Discarding daily ritualistic practices, Courageously chanting pragmatic didactics, This wondering monkey-mind Jumping from tree-to-tree Of thought-tiring theories, When relishes relief in a rare pose Is indeed, falling prey to the joy of praying, Surrenders to a momentary ecstasy, Eating a fruit of joy In ephemeral poise Without chattering mind’s noise, An epiphany hidden in ritualistic practice’s prayer - When the soul sheds layer after layer To meet the spiritual master Seated at the core of this oniony-self’s soul.
(Upon understanding the meaning of Yoga) Born without sense of ‘I’ We learn to identify Through words like ‘me’, ‘mine’ and ‘my’ All else is ‘All’, I am ‘I’ We let our ego fly high But salvation there does lie Where I is all and all is I Only if ego does die And we unlearn to say ‘I’ Then can the spirit rise high. See not all as all v/s I, Open the universal eye.
An ink-kissed author has fewer things to bother some things mandatory, While some come in handy an inkpot of ideas, a nib of words, a flow of emotions - blue, green, red, purplish, black, dark, grey, insolvent - a rhythmic flick of fingers tuning a thought that lingers, an unclenching fist and an unquenchable thirst, an unrestricted burst of poetry oozing out of every blob that stains - remains claims conquers remembers and reminds of some moment pushed behind by time yet served fresh again by the mind plated with a pinch perspective and forked, to help roll it completed before it gets chewed on to endlessly only until it is out in ink like a gush of water ultimately set free breaking stony belief, turning the direction of thoughts, regurgitating a pearl of wisdom, from the very bottom, raising the self above a selfly selfie of insights to see the other side, wear another skin, and be re-attired from within, an ornamented pearl then embellishing the sense of selflessness soaked in ink. For the love of ink, An ink-kissed author estranges -self- soliciting -solitude- in turn.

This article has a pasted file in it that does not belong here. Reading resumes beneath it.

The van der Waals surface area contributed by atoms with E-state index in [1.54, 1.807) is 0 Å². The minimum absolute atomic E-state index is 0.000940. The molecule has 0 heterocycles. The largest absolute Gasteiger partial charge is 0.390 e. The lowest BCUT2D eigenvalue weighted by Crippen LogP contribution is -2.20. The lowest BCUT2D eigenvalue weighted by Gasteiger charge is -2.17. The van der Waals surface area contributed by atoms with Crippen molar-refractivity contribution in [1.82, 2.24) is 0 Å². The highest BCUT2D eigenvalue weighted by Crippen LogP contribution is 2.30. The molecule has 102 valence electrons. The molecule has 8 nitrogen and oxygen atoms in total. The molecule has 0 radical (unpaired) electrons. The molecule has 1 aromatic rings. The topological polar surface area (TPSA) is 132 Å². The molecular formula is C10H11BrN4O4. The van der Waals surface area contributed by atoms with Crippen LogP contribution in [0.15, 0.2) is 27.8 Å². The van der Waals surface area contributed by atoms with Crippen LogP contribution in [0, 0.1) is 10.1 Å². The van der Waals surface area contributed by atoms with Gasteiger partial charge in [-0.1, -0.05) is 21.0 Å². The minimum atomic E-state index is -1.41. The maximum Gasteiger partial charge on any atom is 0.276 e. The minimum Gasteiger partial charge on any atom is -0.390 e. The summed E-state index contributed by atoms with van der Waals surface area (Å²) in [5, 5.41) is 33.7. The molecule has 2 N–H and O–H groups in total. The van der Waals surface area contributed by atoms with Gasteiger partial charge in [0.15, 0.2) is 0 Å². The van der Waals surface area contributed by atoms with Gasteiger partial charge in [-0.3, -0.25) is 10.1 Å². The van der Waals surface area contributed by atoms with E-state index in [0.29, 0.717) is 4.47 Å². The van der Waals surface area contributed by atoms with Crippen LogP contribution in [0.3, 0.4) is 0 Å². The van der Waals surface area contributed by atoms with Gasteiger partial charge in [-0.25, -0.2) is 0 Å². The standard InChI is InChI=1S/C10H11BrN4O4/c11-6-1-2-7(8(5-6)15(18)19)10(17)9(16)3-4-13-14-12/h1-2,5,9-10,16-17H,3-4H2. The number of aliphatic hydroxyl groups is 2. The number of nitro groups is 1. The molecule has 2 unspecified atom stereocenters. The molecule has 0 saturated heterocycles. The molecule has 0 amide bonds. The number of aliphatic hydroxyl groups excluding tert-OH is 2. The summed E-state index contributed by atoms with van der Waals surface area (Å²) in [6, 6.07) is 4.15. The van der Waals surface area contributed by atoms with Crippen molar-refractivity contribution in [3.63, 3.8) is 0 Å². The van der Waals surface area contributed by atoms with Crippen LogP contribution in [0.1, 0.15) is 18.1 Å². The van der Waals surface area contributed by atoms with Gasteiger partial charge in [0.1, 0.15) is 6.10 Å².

In Her Words
(For Eunice de Souza)
Her words and voice echo in the alleys of St. Xavier’s College, Bird flocks sing poetry in Vakola’s streets Her presence wins over her absence If she were buried at Westminster Abbey, she would’ve dressed in red and black With a necklace of skulls to complete her favourite look But, here at St. Anthony’s church... for her funeral, She lies in red and white wearing a necklace of silence Friends, relatives, students, fellow poets… call to her, their hearts recall Majesty of this magic lady, and melody of her tone. Her parrot may narrate the obituary she once wrote for Mr. Death Mr. Parrot finds death a Hasty man, with no manners to woo a lady, “At 77, isn’t she entitled to more before he could steal her breath so early?” says her parrot! Cynthia at Emie’s still waits to pedicure Eunice’s figurative poetic feet, Over Rita’s gossip and Miss Louise’s titbit. The priest at the church paused mid-word To see the visitor he saw as scandal-scintillating, now slain and dim. So swiftly she sailed off… to another world Of being in poetry. Being a poet, She searched for tales to turn to poetry, With surreptitious secretive glances Amongst the crowd at church or the chapel, or even the temple Across the street, where she found Prabhu for example. Perhaps, she too learnt from green-eyed furry friends, what she advised other women to learn - how to die alone! What she forgot, is advice on how to mourn The loss of a soul-sisterly poet, who wrote poems that helped you cope with life, and also with… what she euphemistically calls the otherness of lovers.